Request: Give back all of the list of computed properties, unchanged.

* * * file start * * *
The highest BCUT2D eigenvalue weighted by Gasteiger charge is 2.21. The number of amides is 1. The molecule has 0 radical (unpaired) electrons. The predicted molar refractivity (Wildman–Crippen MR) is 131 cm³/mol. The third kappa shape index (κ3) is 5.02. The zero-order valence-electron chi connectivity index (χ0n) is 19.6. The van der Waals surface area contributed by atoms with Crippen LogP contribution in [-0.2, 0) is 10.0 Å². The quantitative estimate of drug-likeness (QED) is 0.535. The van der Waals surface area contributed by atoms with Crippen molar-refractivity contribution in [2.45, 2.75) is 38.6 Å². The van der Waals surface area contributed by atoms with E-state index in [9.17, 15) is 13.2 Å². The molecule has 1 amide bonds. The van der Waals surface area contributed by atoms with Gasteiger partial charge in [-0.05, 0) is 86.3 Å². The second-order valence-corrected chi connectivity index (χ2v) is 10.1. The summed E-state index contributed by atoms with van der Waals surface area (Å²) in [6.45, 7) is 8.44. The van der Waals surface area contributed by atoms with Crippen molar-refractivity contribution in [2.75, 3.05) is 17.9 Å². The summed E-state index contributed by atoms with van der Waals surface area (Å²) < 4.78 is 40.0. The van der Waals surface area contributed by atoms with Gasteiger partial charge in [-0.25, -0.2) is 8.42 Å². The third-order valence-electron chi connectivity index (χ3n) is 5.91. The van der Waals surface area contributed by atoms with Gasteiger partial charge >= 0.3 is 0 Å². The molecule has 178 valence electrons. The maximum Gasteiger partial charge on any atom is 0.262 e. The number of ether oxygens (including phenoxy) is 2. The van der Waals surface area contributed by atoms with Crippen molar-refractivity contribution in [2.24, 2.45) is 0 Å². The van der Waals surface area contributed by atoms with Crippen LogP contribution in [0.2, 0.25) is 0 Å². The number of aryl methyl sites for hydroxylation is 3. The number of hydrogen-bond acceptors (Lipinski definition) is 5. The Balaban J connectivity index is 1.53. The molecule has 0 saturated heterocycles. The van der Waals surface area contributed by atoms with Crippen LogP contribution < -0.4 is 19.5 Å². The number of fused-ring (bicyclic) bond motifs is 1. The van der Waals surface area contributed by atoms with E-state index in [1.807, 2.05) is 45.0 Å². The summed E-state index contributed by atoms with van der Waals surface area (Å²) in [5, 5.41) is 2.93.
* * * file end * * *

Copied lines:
The highest BCUT2D eigenvalue weighted by Gasteiger charge is 2.21. The number of amides is 1. The molecule has 0 radical (unpaired) electrons. The predicted molar refractivity (Wildman–Crippen MR) is 131 cm³/mol. The third kappa shape index (κ3) is 5.02. The zero-order valence-electron chi connectivity index (χ0n) is 19.6. The van der Waals surface area contributed by atoms with Crippen LogP contribution in [-0.2, 0) is 10.0 Å². The quantitative estimate of drug-likeness (QED) is 0.535. The van der Waals surface area contributed by atoms with Crippen molar-refractivity contribution in [2.45, 2.75) is 38.6 Å². The van der Waals surface area contributed by atoms with E-state index in [9.17, 15) is 13.2 Å². The molecule has 1 amide bonds. The van der Waals surface area contributed by atoms with Gasteiger partial charge in [-0.05, 0) is 86.3 Å². The second-order valence-corrected chi connectivity index (χ2v) is 10.1. The summed E-state index contributed by atoms with van der Waals surface area (Å²) in [6.45, 7) is 8.44. The van der Waals surface area contributed by atoms with Crippen molar-refractivity contribution in [2.75, 3.05) is 17.9 Å². The summed E-state index contributed by atoms with van der Waals surface area (Å²) < 4.78 is 40.0. The van der Waals surface area contributed by atoms with Gasteiger partial charge in [-0.25, -0.2) is 8.42 Å². The third-order valence-electron chi connectivity index (χ3n) is 5.91. The van der Waals surface area contributed by atoms with Gasteiger partial charge >= 0.3 is 0 Å². The molecule has 178 valence electrons. The maximum Gasteiger partial charge on any atom is 0.262 e. The number of ether oxygens (including phenoxy) is 2. The van der Waals surface area contributed by atoms with Crippen molar-refractivity contribution in [2.24, 2.45) is 0 Å². The van der Waals surface area contributed by atoms with Crippen LogP contribution in [0.2, 0.25) is 0 Å². The number of aryl methyl sites for hydroxylation is 3. The number of hydrogen-bond acceptors (Lipinski definition) is 5. The Balaban J connectivity index is 1.53. The molecule has 0 saturated heterocycles. The van der Waals surface area contributed by atoms with Crippen LogP contribution < -0.4 is 19.5 Å². The number of fused-ring (bicyclic) bond motifs is 1. The van der Waals surface area contributed by atoms with E-state index in [1.807, 2.05) is 45.0 Å². The summed E-state index contributed by atoms with van der Waals surface area (Å²) in [5, 5.41) is 2.93.